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Government by Judiciary- Judicial Review


The constitution is the supreme law. The laws are supposed to comply with the principles of the constitution as otherwise they are held to be unconstitutional and invalid. The judiciary checks whether or not the laws adhere to the principles of the constitution. Judicial Review is the process to which legislative and executive actions are subjected. The courts that are granted the authority of judicial review can invalidate those acts and laws by the government that is not compatible with the higher authorities. Executive actions can be held invalid as if they violate the constitutional statutes and provisions thereof. In general, when there are any rules made it is necessary to review them to measure their effectiveness. The prime reason is to review if the law was applied correctly and the procedures were followed. The Judicial review evolved to safeguard the legality of Part III of the constitution to examine the public interest. The constitution has given authority to the High Court and Supreme Court to examine the legitimacy of the administrative actions and legislative statutes. The provision of judicial review of High Court is mentioned under Article 226 and 227 of the Constitution and that of Supreme Court is mentioned under Article 32 and 136.


The judicial review is believed to have begun with the statement or proclamation by John Marshall of the USA, in the case Marbury V Madison1 where the supreme court had power to invalidate the legislation enacted by the parliament.

In France, the law is reviewed before it takes effect and even without a suit against it in the court. In few countries such as France, Germany and New Zealand only certain courts have the authority of judicial review but in the USA all courts have the authority to hold a  law unconstitutional. Post World War II many countries adopted judicial review. The idea of checks and balances and its importance in a democratic country was influenced. But an irony to this fact is that in the  United States, the constitution does not mention this practice. In the 21st century, there are more than 200 countries that have implemented and incorporated judicial review in their system.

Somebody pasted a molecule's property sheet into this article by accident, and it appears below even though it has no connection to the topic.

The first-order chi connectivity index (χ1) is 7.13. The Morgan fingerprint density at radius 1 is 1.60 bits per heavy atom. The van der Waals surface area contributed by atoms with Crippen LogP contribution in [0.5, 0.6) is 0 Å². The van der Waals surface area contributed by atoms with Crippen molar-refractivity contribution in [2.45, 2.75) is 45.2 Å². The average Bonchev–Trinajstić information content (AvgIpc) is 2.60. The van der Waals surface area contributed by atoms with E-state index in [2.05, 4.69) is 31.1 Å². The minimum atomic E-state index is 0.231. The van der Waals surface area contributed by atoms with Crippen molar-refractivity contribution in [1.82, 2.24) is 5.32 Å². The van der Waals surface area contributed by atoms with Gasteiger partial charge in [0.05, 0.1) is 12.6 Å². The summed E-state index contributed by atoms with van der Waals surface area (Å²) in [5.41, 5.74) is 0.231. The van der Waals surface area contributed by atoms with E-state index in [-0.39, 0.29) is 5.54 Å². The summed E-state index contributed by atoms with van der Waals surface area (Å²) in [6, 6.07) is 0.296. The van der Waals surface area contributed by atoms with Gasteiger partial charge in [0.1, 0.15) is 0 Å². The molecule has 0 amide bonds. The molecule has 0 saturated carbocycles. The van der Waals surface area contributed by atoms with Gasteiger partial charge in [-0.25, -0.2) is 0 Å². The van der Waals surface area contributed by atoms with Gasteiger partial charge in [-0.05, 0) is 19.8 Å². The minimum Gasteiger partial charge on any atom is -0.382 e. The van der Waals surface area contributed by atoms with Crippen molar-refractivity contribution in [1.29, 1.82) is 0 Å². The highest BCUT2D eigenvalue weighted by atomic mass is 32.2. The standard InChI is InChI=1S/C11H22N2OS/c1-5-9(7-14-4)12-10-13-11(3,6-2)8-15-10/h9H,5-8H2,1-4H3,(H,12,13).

Judicial Review and Article 13 of the Indian Constitution:

Article 13 of the constitution states that all laws in force in the territory of India immediately before the commencement of the constitution shall be void, provided that the state shall not make any law which takes away or abridges the rights conferred by this part, and law made in contravention to this clause shall be void. Judicial Review in light of Article 13 provides for the review of every retrospective and prospective legislation in India. By virtue of the power conferred upon the High Courts and the Supreme Courts under Article 226 and Article 32 of the constitution respectively, they can examine and review the actions of the legislature and executive and can declare them unconstitutional if they are inconsistent with Part III of the Constitution. The court can take actions using judicial review which can be a threat to fundamental rights. The judicial review plays a very significant role to ensure that there is a democracy, accountability in governance and public order.

Importance of Judiciary: